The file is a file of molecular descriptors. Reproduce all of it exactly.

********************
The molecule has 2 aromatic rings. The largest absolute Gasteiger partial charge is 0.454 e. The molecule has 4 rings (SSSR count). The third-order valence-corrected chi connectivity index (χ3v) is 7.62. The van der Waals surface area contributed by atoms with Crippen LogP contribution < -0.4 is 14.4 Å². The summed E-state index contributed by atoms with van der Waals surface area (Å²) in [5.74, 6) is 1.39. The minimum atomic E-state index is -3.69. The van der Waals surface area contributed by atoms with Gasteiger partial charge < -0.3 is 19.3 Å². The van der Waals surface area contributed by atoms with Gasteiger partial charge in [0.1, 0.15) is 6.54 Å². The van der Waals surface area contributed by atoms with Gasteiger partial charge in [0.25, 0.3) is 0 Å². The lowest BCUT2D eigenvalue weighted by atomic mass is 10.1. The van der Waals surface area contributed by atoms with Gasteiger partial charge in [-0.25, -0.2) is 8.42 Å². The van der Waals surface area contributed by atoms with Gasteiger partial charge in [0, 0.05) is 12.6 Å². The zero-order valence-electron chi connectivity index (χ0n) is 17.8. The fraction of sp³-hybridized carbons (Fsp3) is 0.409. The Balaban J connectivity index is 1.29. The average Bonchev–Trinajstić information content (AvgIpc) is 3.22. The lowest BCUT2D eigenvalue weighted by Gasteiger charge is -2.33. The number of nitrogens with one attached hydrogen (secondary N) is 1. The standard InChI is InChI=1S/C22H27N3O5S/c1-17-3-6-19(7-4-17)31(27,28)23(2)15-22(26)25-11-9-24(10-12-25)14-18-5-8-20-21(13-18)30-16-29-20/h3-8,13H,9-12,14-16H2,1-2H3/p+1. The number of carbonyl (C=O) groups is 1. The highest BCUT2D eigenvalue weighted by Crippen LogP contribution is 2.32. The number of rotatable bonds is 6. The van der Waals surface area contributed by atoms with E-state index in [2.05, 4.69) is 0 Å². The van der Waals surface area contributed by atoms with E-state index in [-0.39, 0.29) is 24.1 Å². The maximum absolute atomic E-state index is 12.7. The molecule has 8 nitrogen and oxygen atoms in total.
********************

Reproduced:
The molecule has 2 aromatic rings. The largest absolute Gasteiger partial charge is 0.454 e. The molecule has 4 rings (SSSR count). The third-order valence-corrected chi connectivity index (χ3v) is 7.62. The van der Waals surface area contributed by atoms with Crippen LogP contribution < -0.4 is 14.4 Å². The summed E-state index contributed by atoms with van der Waals surface area (Å²) in [5.74, 6) is 1.39. The minimum atomic E-state index is -3.69. The van der Waals surface area contributed by atoms with Gasteiger partial charge < -0.3 is 19.3 Å². The van der Waals surface area contributed by atoms with Gasteiger partial charge in [0.1, 0.15) is 6.54 Å². The van der Waals surface area contributed by atoms with Gasteiger partial charge in [0.25, 0.3) is 0 Å². The lowest BCUT2D eigenvalue weighted by atomic mass is 10.1. The van der Waals surface area contributed by atoms with Gasteiger partial charge in [-0.25, -0.2) is 8.42 Å². The van der Waals surface area contributed by atoms with Gasteiger partial charge in [0, 0.05) is 12.6 Å². The zero-order valence-electron chi connectivity index (χ0n) is 17.8. The fraction of sp³-hybridized carbons (Fsp3) is 0.409. The Balaban J connectivity index is 1.29. The average Bonchev–Trinajstić information content (AvgIpc) is 3.22. The lowest BCUT2D eigenvalue weighted by Gasteiger charge is -2.33. The number of nitrogens with one attached hydrogen (secondary N) is 1. The standard InChI is InChI=1S/C22H27N3O5S/c1-17-3-6-19(7-4-17)31(27,28)23(2)15-22(26)25-11-9-24(10-12-25)14-18-5-8-20-21(13-18)30-16-29-20/h3-8,13H,9-12,14-16H2,1-2H3/p+1. The number of carbonyl (C=O) groups is 1. The highest BCUT2D eigenvalue weighted by Crippen LogP contribution is 2.32. The number of rotatable bonds is 6. The van der Waals surface area contributed by atoms with E-state index in [2.05, 4.69) is 0 Å². The van der Waals surface area contributed by atoms with E-state index in [-0.39, 0.29) is 24.1 Å². The maximum absolute atomic E-state index is 12.7. The molecule has 8 nitrogen and oxygen atoms in total.